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Explore the application of 3D printing-assisted simulation of intracranial aneurysm microsurgery

In order to evaluate the feasibility of future validation studies on the role of simulators in neurosurgery graduate training, expert neurosurgeons evaluated the participants’ clipping performance and made comparisons between groups.

For the results of Group A and Group B, please refer to the chart above.

The nature of the editing (successful, unsuccessful, and partially completed) and the number of years of experience between the participants in groups A and B.

While 3D printing provides huge advantages to other industries such as aerospace, construction, and energy, it is particularly impressive in changing the face of medicine because it can provide more treatments for patients. Compared with traditional training types, this study provides good evidence. More than 80% of the participants thought the study was “a good choice for theoretical and traditional learning.”

“So far, neurosurgeons have only used one performance indicator: patient prognosis. The researchers concluded: “Our simulator can use other measures to improve and maintain skills. Further research is needed to confirm that the current simulator is a valuable clinical tool for measuring, evaluating and maintaining quality assurance in the training and education of the next generation of neurosurgeons. “

No one is willing to accept surgeons with little hands-on training for surgery, but throughout history, finding a suitable model or corpse has been a challenge for medical students. 3D printing has brought many benefits to doctors and patients around the world. 3D printed models and guides, whether showing organs such as kidneys, head and neck tumors or hip fractures, can be better diagnosed and treated, and provide comprehensive visual assistance for everyone involved.

Although the simulation equipment is more complicated, it is also very helpful for students and doctors. Now, Swiss medical researchers at the University of Bern have developed a new training method, detailed in the recently published “Neurosurgery Simulator for Training Aneurysm Microsurgery-For users involving neurosurgeons and residents Sex Research”. At present, due to the degree of difficulty involved in microsurgery, the training of intracranial aneurysms is limited. Medical students and surgeons usually gain experience through observation and assistance during the operation, performing operations under the supervision of skilled doctors, and learning videos. Although certain types of virtual reality simulations are available, researchers are still motivated to improve the technology using patient-specific models that even include functions such as blood circulation and pulsatility, which are very important for training purposes, but history It has been lacking.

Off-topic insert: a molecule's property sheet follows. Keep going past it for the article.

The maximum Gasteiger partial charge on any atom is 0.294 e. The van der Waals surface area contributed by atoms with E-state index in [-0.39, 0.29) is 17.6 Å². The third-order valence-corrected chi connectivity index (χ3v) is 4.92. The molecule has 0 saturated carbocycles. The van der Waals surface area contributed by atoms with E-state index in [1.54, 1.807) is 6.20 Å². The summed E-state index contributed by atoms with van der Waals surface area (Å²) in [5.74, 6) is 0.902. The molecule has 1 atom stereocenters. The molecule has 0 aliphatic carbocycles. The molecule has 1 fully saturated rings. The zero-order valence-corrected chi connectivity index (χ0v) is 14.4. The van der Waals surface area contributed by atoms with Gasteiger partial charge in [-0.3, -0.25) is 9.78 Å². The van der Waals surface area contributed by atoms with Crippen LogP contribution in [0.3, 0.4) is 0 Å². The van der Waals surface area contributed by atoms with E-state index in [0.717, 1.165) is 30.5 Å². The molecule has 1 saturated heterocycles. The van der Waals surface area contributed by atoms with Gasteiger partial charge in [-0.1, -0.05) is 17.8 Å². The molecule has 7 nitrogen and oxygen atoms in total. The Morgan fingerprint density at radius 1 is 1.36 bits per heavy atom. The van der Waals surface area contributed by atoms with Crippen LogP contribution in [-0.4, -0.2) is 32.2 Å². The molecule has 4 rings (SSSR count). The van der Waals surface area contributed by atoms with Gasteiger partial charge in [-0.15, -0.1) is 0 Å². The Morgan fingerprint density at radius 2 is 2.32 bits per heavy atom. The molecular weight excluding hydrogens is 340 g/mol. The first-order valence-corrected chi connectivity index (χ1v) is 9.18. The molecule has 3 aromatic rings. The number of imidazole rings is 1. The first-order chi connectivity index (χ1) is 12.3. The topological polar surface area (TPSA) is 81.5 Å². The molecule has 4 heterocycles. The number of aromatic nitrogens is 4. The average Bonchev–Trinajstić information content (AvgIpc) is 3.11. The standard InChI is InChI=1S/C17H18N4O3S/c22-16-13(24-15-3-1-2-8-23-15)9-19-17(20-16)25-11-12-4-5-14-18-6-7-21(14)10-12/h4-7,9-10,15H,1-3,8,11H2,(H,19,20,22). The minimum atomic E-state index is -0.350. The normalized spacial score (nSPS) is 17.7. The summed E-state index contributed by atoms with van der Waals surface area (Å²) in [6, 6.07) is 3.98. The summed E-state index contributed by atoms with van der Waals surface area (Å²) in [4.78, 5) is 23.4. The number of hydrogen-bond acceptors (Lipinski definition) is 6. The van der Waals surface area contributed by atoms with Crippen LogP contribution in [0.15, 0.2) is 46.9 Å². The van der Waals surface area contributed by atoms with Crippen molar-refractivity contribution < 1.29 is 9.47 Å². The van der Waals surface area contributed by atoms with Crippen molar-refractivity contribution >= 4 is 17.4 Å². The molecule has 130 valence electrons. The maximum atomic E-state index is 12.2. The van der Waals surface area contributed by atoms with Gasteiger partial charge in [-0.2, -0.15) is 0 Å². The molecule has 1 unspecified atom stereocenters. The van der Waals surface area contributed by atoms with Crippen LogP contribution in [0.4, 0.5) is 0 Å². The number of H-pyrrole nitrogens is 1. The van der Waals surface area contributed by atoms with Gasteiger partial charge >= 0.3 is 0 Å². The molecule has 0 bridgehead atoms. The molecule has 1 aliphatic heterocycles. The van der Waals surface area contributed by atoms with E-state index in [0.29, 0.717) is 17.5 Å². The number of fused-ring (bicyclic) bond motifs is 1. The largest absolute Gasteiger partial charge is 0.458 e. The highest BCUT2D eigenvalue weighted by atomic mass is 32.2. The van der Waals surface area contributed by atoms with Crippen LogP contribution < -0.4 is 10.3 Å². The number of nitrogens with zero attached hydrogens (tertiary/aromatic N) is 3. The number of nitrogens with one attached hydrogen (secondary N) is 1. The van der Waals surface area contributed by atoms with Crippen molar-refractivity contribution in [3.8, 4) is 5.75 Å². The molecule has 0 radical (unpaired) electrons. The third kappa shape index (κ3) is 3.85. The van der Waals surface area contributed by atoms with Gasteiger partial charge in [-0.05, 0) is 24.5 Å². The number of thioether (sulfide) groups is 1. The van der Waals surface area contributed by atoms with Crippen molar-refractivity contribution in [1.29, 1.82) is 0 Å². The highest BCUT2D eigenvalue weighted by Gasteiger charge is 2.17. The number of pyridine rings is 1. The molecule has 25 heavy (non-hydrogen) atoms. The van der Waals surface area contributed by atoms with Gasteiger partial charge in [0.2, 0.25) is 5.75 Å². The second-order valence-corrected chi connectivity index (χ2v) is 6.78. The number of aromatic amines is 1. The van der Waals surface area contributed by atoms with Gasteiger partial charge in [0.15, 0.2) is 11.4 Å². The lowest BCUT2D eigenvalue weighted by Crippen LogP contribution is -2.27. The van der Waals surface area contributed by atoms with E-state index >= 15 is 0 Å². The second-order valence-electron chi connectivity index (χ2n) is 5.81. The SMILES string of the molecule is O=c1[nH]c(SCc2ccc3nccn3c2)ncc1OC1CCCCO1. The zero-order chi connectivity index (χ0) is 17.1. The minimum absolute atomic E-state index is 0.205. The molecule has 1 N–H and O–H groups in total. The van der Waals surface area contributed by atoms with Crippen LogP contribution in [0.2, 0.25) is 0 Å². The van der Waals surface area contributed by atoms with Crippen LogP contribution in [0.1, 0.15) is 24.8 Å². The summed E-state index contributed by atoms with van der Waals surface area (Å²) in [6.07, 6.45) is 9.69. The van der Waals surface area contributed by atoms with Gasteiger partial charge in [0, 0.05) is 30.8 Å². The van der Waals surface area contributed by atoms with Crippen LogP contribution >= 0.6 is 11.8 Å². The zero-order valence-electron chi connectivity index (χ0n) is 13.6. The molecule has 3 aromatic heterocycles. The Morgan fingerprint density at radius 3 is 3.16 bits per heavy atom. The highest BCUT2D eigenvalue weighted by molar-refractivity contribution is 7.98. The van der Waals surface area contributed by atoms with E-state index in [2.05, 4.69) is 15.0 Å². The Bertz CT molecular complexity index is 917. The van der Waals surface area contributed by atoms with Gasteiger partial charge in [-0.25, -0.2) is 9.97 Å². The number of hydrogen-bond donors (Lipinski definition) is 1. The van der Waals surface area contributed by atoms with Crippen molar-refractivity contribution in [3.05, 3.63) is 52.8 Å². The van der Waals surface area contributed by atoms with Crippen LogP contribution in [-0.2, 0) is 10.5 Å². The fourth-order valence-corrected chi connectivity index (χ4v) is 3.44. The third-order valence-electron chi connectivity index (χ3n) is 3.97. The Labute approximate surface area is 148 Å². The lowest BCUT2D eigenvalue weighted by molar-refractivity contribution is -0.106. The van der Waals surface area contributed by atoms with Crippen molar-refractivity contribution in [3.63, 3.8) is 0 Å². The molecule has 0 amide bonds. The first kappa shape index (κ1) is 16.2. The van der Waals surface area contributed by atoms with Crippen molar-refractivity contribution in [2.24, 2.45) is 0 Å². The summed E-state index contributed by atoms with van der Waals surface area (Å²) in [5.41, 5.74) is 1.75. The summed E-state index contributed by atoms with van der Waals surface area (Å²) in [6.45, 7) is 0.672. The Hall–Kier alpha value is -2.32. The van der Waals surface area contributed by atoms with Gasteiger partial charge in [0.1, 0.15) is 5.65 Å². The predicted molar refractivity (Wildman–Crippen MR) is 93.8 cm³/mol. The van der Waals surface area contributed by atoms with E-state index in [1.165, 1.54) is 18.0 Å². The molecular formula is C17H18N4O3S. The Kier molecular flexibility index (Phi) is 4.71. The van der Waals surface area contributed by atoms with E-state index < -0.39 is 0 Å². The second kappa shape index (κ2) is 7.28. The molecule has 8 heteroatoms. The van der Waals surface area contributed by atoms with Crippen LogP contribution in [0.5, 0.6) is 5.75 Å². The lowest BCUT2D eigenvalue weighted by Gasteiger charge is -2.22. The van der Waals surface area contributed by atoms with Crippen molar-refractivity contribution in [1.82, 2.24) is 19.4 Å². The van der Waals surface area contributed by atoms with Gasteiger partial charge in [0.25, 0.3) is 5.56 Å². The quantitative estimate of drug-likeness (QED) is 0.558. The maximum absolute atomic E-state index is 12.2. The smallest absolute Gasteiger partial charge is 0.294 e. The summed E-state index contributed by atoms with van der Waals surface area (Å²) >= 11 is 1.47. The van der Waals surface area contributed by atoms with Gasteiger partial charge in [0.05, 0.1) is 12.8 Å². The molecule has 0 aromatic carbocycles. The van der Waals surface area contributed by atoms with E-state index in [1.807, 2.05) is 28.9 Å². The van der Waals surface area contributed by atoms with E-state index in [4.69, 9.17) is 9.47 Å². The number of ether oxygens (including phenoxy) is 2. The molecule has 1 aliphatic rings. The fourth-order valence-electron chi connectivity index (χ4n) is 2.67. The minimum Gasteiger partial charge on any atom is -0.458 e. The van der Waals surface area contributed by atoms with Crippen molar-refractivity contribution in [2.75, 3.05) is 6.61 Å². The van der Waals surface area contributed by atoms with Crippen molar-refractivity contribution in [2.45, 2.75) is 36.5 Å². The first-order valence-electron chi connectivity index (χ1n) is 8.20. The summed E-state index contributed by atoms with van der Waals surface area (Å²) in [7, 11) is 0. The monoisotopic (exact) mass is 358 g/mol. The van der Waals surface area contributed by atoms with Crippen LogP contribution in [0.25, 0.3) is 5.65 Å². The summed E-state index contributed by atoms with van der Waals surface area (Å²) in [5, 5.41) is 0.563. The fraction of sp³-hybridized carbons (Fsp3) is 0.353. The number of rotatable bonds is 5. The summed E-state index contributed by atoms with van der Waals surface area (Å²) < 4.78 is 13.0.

Considering the subtle nature of intracranial aneurysm microsurgery, it is important for students to understand the vascular nature of the aneurysm and the exact condition in the event of a rupture. The training of students and doctors should have a comprehensive understanding of the surgical process and learn how to find blockages (blockages). Worryingly, due to the difficulty of model and other experiential education, there may continue to be a lack of well-trained cerebrovascular neurosurgeons.

The purpose of this research is to create a progressive simulator based on 3D printed models that will be able to train residents and neurosurgeons to trim intracranial aneurysms. The materials used are designed to mimic human tissue and include:

Unobstructed arterial wall

  • .thickness
  • .elasticity
  • .Pulsating blood flow

Patient-specific 3D printed skull skull with patient brain model

Representation of the model in the training study: a patient-specific 3D printed skull skull with a model of the patient’s brain. b The MCA aneurysm model is located in the left fissure of Sylvian. c pulsate blood vessels and enter the pathological state of the model. d Brain retractor during operation by the resident.

25 neurosurgeons and residents participated in the study. Sixteen are in an early stage and have received less than 4 years of training in the field of neurosurgery; nine patients have been hospitalized late and have been certified by the board of directors to receive 4 to 15 years of neurosurgery training. Residents and surgeons use a five-point scale to score the following items to evaluate the effectiveness of the new simulator:

  • .Surgery Simulated Anatomy
  • .realism
  • .Touch
  • .Touch
  • .General usage

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